If anybody is interested in helping the association, please contact us as above. By the way, well done the WRVS for raising the money for the new digital camera.
I WOULD like to ask the people who are regularly launching Chinese lanterns from Hemsby beach to stop this dangerous activity.
I know these lanterns are being launched in the evenings when there is a breeze blowing out to sea, but these coastal winds change and some of the lanterns are being blown back on shore and have set fire to the marram grass dunes and cliff face shrubs.
There is evidence of this from the recent fire on the dune sea defences at Newport near the fisherman's cottages; I noted two burnt-out lanterns in this location after this fire.
The marram grass on these dunes holds them together and in this location this dune is the only protection preventing the sea flooding the Newport to Hemsby valley during storm surges.
I am not a kill-joy but these lanterns are dangerous because they are made of paper and have a night light in them with a naked flame, so unless they come down over the sea they can start fires where ever they land.
I would also suggest that the reported UFO sightings at Hemsby - re: letter in last week's Mercury - with lights that suddenly disappeared were these Chinese lanterns as their candle night lights go out suddenly some times.
WITH reference to the letter in the Mercury about the closure of pubs and the smoking ban, I feel the government didn't give a choice in the matter.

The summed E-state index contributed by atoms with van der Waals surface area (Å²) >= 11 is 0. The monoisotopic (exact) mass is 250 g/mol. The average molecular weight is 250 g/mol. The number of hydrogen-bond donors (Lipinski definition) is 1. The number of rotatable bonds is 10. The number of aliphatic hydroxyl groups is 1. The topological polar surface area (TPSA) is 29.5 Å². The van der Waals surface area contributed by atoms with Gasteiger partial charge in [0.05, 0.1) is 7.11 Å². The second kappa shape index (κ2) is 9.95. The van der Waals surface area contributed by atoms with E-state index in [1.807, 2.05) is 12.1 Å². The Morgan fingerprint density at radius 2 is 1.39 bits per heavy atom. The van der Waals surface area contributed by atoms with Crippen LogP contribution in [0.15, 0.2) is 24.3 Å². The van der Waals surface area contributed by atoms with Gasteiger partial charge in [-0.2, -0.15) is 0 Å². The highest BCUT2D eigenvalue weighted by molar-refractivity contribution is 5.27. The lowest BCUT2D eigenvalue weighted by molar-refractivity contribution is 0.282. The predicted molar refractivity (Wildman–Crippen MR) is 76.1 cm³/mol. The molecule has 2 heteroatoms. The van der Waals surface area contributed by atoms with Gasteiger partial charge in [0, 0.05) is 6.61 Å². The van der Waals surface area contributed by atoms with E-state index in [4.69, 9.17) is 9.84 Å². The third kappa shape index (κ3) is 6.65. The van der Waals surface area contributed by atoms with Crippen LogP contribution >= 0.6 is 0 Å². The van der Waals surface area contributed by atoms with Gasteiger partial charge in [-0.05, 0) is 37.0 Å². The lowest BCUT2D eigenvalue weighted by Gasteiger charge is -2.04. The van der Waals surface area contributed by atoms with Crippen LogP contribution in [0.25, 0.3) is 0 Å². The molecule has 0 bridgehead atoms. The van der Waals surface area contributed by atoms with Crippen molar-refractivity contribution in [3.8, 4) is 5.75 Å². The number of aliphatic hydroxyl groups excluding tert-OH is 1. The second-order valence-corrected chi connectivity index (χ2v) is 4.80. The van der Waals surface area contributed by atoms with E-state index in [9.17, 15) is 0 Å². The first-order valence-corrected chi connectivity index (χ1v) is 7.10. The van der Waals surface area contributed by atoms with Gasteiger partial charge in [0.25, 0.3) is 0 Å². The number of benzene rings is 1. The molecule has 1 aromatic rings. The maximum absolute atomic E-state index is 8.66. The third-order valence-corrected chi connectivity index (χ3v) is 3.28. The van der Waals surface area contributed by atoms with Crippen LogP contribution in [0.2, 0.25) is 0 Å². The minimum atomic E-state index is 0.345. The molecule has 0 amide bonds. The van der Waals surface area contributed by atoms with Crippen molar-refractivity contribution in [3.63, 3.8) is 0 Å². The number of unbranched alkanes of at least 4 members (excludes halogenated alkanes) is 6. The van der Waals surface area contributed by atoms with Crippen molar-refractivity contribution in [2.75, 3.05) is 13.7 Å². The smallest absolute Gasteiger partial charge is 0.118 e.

Most pubs in this area and all over the UK usually had two rooms which could have been smoking and non-smoking, giving the public the choice as they had years ago with the snug and public bars.
A lot of revenue has been lost due to the closure of these premises, through drink sales, tobacco sales, machine taxes and so on. Therefore, the general public is paying for this loss through their taxes.
I personally would go to one particular pub in our area where about 30-40 people would be playing pool and drinking. After the smoking ban I went back to this particular pub and there were only four people there - and one of those was the barman.
There is no doubt in my mind that the smoking ban has seriously damaged the licensed trade.
RUSSELL GORDON EDWARDS
Ocean Room, Gorleston
RE Mick Castle's letter about local pub closures, I feel it is mostly due to a lack of money around nowadays.
The smoking ban has not helped but with beer averaging �3 a pint, it is an expensive pastime. It is always sad to see a pub either boarded up or pulled down but, regrettably, I think it's a sign of the times.
I was especially saddened by the closure of The Talbot a while ago. I spent many a fine hour in there years ago!
I DID not want this matter to reach the paper as I feared the problems would become worse, but now an article has appeared, I wish to state a few points.
I would like to point out one important factual error Mr Robert Green makes in his letter (August 20): Jenner Road is un-adopted and is the private property of three building companies one of which, Persimmon, is responsible for your notices.
Jenner Road has become a race track for staff and visitors to gain access to the hospital making it very dangerous for residents to leave the estate either by car or on foot. It has become the default car park for the James Paget. People only use the hospital car park when Jenner Road and the surrounding streets are full up. The residents of the estate are bombarded by noise, pollution and abuse. No one has any privacy from the 24-hour car and foot traffic.